Nine Mile Canyon

Nine Mile Canyon Road Improvement Project

Between 2010 and 2012, Montgomery Archaeological Consultants, Inc. (MOAC) assisted Carbon and Duchesne Counties in completing the required federal and state cultural resource requirements for the ambitious Nine Mile Canyon Road Improvement Project (NMRIP). Nine Mile Canyon includes one of the densest concentrations of rock art in the U.S., as well as hundreds of prehistoric structures, including granaries for storing corn, pithouses, and small Fremont villages inhabited between the 5th and 12th centuries AD. In order to ensure that these irreplaceable resources were not impacted, MOAC conducted extensive record searches to identify previously documented sites and new systematic surveys to identify all of the visible cultural resources in the project area. These inventories identified nearly 290 sites in the corridor, all of which were successfully avoided during construction.

During construction, MOAC archaeologists monitored earth moving equipment in an effort to identify buried cultural resources before they were damaged. In addition to the sites identified during survey, the monitors identified another 48 archaeological sites in buried contexts. These sites, which were tested or excavated, are providing exciting new information about the prehistoric inhabitants of the canyon. Prior to the NMRIP, very little scientific excavation had occurred in the canyon. In all, MOAC excavated one large pithouse, four additional pit structures, and dozens of roasting and storage pits. In addition, MOAC collected thousands of artifacts and scientific samples. Until recently, archaeologists only had a limited understanding of the prehistoric occupants’ use of the canyon based almost entirely on what could be seen on the surface. The recently discovered sites and artifacts are providing insight into how small-scale horticulturalists lived and worked in the canyon.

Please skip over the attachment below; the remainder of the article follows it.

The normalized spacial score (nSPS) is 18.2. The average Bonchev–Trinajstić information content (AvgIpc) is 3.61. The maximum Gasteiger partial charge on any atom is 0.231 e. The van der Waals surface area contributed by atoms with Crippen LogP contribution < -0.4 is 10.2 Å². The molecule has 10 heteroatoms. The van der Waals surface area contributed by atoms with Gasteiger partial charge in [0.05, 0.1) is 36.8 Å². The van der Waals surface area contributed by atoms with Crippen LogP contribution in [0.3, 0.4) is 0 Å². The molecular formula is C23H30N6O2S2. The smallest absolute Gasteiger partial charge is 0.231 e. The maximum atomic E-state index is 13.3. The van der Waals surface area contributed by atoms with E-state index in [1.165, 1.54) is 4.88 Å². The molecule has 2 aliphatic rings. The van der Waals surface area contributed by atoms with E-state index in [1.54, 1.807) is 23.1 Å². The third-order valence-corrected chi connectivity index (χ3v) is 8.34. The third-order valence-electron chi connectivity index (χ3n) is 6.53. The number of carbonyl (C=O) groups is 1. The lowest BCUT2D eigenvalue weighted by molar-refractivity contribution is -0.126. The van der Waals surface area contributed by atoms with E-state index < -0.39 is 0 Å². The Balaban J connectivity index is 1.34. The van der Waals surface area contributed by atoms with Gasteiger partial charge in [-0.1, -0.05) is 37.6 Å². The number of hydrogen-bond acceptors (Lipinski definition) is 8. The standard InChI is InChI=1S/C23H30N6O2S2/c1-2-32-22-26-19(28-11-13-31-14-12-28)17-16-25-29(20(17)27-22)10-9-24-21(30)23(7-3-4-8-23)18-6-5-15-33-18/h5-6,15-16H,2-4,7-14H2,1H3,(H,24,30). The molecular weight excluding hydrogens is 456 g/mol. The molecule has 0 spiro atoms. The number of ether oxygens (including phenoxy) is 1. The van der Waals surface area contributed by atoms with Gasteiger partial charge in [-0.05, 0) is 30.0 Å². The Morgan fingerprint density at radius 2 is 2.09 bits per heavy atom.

Figure 1_smallFigure 1. MOAC Archaeologists excavating at 42Dc3053, a field house with associated corn processing area.

The data gathered during the NMRIP is being analyzed and used to address a host of important questions concerning the Fremont Indians’ use of Nine Mile Canyon and the greater West Tavaputs Plateau. Radiocarbon dates are being used to determine both when and how agriculture was first introduced in the canyon. Chronometric dating also suggests that ceramic vessels were not used in the canyon until sometime after AD 1000. The radiocarbon dates and pollen from some of the roasting pits located in Nine Mile Canyon are suggestive of maize agriculture after AD 1250, a time in which many archaeologists believe the Fremont had already disappeared from the area.

Figure 2_smallFigure 2. Site 42Cb3062, a classic Fremont pithouse with the burnt and collapsed roof beams.

Laboratory analysis and report writing are still in progress, but the findings will be submitted to federal and state agencies in a technical report format. It is hoped that the results of the project can also be published in scholarly and popular journals sometime in 2014.

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